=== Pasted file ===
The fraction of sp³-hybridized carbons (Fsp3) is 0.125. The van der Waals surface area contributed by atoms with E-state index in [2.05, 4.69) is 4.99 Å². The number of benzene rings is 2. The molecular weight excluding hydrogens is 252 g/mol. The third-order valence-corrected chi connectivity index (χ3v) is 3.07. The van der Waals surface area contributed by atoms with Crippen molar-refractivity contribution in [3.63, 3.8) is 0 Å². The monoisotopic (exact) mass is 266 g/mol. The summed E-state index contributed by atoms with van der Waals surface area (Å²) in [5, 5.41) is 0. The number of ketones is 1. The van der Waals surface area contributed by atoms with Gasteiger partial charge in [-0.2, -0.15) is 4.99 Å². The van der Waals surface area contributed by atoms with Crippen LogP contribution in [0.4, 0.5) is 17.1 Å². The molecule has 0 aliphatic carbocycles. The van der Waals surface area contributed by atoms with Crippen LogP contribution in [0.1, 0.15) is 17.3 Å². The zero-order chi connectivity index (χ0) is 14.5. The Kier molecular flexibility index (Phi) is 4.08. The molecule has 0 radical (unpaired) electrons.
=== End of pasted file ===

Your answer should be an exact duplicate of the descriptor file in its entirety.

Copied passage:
The fraction of sp³-hybridized carbons (Fsp3) is 0.125. The van der Waals surface area contributed by atoms with E-state index in [2.05, 4.69) is 4.99 Å². The number of benzene rings is 2. The molecular weight excluding hydrogens is 252 g/mol. The third-order valence-corrected chi connectivity index (χ3v) is 3.07. The van der Waals surface area contributed by atoms with Crippen molar-refractivity contribution in [3.63, 3.8) is 0 Å². The monoisotopic (exact) mass is 266 g/mol. The summed E-state index contributed by atoms with van der Waals surface area (Å²) in [5, 5.41) is 0. The number of ketones is 1. The van der Waals surface area contributed by atoms with Gasteiger partial charge in [-0.2, -0.15) is 4.99 Å². The van der Waals surface area contributed by atoms with Crippen LogP contribution in [0.4, 0.5) is 17.1 Å². The molecule has 0 aliphatic carbocycles. The van der Waals surface area contributed by atoms with Crippen LogP contribution in [0.1, 0.15) is 17.3 Å². The zero-order chi connectivity index (χ0) is 14.5. The Kier molecular flexibility index (Phi) is 4.08. The molecule has 0 radical (unpaired) electrons.